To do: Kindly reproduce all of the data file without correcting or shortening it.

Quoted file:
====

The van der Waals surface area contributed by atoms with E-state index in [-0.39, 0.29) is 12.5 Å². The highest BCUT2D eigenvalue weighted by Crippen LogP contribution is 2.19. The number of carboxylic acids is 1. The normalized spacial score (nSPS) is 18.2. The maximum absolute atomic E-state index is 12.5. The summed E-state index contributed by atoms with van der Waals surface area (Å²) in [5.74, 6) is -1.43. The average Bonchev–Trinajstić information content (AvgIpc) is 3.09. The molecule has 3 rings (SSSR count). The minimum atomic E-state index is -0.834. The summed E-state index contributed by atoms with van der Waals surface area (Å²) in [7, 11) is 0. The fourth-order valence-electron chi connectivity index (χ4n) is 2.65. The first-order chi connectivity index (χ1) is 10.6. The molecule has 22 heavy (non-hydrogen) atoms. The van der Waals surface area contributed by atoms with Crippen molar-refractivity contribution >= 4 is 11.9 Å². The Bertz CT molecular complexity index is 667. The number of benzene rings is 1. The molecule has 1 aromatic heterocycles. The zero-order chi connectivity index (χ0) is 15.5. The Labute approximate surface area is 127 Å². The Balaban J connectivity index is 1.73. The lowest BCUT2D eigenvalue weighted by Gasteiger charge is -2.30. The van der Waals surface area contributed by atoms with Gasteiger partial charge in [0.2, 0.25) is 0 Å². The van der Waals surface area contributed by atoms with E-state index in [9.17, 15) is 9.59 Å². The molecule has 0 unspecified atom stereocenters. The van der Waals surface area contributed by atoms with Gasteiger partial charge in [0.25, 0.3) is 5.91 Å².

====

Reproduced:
The van der Waals surface area contributed by atoms with E-state index in [-0.39, 0.29) is 12.5 Å². The highest BCUT2D eigenvalue weighted by Crippen LogP contribution is 2.19. The number of carboxylic acids is 1. The normalized spacial score (nSPS) is 18.2. The maximum absolute atomic E-state index is 12.5. The summed E-state index contributed by atoms with van der Waals surface area (Å²) in [5.74, 6) is -1.43. The average Bonchev–Trinajstić information content (AvgIpc) is 3.09. The molecule has 3 rings (SSSR count). The minimum atomic E-state index is -0.834. The summed E-state index contributed by atoms with van der Waals surface area (Å²) in [7, 11) is 0. The fourth-order valence-electron chi connectivity index (χ4n) is 2.65. The first-order chi connectivity index (χ1) is 10.6. The molecule has 22 heavy (non-hydrogen) atoms. The van der Waals surface area contributed by atoms with Crippen molar-refractivity contribution >= 4 is 11.9 Å². The Bertz CT molecular complexity index is 667. The number of benzene rings is 1. The molecule has 1 aromatic heterocycles. The zero-order chi connectivity index (χ0) is 15.5. The Labute approximate surface area is 127 Å². The Balaban J connectivity index is 1.73. The lowest BCUT2D eigenvalue weighted by Gasteiger charge is -2.30. The van der Waals surface area contributed by atoms with Gasteiger partial charge in [0.2, 0.25) is 0 Å². The van der Waals surface area contributed by atoms with E-state index in [9.17, 15) is 9.59 Å². The molecule has 0 unspecified atom stereocenters. The van der Waals surface area contributed by atoms with Gasteiger partial charge in [0.25, 0.3) is 5.91 Å².